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Preserved Limes - Indian Style

A community recipe by

Not tested or verified by Nigella.com

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Introduction

Preserved limes, perfect to accompany lots of Indian dishes, but also nice with fatty fish.

Preserved limes, perfect to accompany lots of Indian dishes, but also nice with fatty fish.

Ingredients

Serves: 0

Metric Cups
  • 14 limes
  • 7½ centimetres fresh root ginger (peeled and cut into fine strips)
  • 4 cloves garlic (quartered lengthways - optional)
  • 6 teaspoons salt
  • 3 large green chilli (fresh)
  • 225 millilitres white wine vinegar
  • 400 grams sugar
  • mint (optional)
  • 14 limes
  • 2⅞ inches fresh gingerroot (peeled and cut into fine strips)
  • 4 cloves garlic (quartered lengthways - optional)
  • 6 teaspoons salt
  • 3 large green chile (fresh)
  • 8 fluid ounce white wine vinegar
  • 14⅛ ounces sugar
  • mint (optional)

Method

Preserved Limes - Indian Style is a community recipe submitted by Edda and has not been tested by Nigella.com so we are not able to answer questions regarding this recipe.

  • Cut 6 limes lengthwise in 6 equal parts. Put a layer of lime pieces on the bottom of a large preserving jar, cut side outward. Sprinkle over some garlic, ginger and salt. Add 1 teaspoon of salt.
  • Repeat with further layers of lime, ginger, garlic and salt. Push the ingredients down to eliminate as much air as possible and add a chilli pepper here and there. Keep going until the pot is filled up to 1,25 - 2 cm below the rim.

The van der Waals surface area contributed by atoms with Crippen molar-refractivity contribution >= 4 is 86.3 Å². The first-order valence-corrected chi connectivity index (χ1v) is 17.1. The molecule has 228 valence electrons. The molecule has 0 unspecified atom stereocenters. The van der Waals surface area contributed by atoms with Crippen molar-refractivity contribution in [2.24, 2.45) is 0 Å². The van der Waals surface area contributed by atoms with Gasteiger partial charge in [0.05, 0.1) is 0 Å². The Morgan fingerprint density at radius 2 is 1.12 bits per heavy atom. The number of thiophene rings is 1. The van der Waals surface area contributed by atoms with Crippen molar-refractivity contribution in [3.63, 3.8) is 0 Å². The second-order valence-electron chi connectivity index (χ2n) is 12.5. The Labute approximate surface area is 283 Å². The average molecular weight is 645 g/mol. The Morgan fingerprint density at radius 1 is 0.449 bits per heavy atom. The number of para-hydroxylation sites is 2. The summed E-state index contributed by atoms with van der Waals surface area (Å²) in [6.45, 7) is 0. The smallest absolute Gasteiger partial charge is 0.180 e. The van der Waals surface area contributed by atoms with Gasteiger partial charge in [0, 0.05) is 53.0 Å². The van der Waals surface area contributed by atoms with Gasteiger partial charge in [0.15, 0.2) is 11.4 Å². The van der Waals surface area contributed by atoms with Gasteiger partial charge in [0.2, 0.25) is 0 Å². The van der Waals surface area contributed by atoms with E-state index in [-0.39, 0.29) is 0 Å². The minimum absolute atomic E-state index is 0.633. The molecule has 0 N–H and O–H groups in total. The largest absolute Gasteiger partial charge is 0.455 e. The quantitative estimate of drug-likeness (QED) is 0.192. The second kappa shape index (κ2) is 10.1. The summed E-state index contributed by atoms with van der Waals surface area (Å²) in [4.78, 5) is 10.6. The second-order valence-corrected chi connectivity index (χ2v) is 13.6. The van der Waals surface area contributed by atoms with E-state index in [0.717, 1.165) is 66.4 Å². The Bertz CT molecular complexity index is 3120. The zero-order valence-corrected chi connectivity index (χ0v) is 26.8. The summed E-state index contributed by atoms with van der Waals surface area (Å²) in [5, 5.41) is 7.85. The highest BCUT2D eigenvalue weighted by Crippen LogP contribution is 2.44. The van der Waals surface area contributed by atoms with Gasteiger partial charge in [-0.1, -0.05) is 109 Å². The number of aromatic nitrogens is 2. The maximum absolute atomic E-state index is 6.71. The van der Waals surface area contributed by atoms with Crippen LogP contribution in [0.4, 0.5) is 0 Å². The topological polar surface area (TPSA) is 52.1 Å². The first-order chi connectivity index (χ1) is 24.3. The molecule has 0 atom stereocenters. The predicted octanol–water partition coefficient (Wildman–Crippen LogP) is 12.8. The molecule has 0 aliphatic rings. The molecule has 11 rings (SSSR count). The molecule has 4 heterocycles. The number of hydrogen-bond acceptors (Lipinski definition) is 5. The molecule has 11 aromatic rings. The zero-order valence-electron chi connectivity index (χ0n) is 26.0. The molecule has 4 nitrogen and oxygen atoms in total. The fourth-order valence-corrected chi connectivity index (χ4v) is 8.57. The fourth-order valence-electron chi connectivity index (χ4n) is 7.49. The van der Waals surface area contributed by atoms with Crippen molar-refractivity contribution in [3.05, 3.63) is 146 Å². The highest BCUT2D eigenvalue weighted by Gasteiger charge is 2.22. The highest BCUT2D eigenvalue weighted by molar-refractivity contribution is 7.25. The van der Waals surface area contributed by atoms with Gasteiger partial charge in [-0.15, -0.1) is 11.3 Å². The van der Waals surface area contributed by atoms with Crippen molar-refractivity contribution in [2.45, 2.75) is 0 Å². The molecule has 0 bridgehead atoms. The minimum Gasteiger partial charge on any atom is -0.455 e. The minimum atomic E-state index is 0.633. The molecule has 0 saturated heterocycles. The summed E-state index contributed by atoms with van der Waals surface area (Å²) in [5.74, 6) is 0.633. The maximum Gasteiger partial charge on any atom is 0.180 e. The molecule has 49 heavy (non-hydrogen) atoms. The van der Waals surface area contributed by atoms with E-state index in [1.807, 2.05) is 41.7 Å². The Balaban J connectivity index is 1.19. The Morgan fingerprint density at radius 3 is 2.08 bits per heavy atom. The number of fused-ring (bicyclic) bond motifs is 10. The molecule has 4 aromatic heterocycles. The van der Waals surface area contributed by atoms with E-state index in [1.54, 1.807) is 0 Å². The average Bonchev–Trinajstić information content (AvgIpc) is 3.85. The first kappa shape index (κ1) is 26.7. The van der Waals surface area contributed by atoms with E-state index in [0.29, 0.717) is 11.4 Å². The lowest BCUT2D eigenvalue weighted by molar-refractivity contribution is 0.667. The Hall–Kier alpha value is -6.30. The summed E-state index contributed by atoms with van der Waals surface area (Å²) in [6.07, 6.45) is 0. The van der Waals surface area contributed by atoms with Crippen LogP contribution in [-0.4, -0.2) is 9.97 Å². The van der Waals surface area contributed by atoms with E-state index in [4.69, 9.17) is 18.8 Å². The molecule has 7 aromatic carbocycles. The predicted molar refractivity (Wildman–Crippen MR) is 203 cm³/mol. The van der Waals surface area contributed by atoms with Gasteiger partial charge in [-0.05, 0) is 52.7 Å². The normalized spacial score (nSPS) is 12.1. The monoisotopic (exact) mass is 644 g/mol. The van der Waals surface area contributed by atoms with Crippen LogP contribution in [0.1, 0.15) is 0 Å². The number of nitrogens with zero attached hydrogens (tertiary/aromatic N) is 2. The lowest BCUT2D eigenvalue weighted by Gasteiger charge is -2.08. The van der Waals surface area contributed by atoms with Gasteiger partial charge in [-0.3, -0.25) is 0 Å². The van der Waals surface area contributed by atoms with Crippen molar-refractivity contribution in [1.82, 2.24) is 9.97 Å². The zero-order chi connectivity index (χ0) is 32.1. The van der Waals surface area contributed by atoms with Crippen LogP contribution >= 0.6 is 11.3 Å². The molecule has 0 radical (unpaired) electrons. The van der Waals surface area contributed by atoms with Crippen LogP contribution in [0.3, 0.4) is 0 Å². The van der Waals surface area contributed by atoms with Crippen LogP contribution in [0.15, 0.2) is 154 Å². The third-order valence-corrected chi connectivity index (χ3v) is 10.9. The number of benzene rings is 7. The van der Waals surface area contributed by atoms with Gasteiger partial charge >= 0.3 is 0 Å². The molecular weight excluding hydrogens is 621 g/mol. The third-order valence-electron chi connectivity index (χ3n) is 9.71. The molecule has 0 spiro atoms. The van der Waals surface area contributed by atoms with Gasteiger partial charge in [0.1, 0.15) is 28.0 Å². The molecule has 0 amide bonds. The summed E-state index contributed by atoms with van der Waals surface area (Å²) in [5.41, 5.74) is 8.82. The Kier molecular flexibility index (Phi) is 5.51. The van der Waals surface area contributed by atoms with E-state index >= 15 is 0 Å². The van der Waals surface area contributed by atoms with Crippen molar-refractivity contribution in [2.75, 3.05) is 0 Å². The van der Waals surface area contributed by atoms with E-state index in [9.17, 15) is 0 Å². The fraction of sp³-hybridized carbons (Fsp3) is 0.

• Press the remaining limes to get 200 ml of juice. Pour into a saucepan with the vinegar and the sugar. Slowly heat up, stirring until the sugar is dissolved. Allow to cook until you have obtained a syrup.
  • Pour this syrup into the pot and give the pot a tap and a shake (careful! Hot!) to allow air bubbles to escape. If the limes float, push them under with a piece of greaseproof paper.
  • Close the pot with an airtight, acid-proof seal (I like to use those pots with the rubber seals). Allow to stand for 1 month in a sunny and warm place, then keep another 2 to 4 weeks before use. These preserve very, very well. Sometimes I reduce the amount of garlic by half and add a couple of leaves of mint instead, just for a change. Works very nicely too!
  • Cut 6 limes lengthwise in 6 equal parts. Put a layer of lime pieces on the bottom of a large preserving jar, cut side outward. Sprinkle over some garlic, ginger and salt. Add 1 teaspoon of salt.
  • Repeat with further layers of lime, ginger, garlic and salt. Push the ingredients down to eliminate as much air as possible and add a chilli pepper here and there. Keep going until the pot is filled up to 1,25 - 2 cm below the rim.
  • Press the remaining limes to get 200 ml of juice. Pour into a saucepan with the vinegar and the sugar. Slowly heat up, stirring until the sugar is dissolved. Allow to cook until you have obtained a syrup.
  • Pour this syrup into the pot and give the pot a tap and a shake (careful! Hot!) to allow air bubbles to escape. If the limes float, push them under with a piece of greaseproof paper.
  • Close the pot with an airtight, acid-proof seal (I like to use those pots with the rubber seals). Allow to stand for 1 month in a sunny and warm place, then keep another 2 to 4 weeks before use. These preserve very, very well. Sometimes I reduce the amount of garlic by half and add a couple of leaves of mint instead, just for a change. Works very nicely too!
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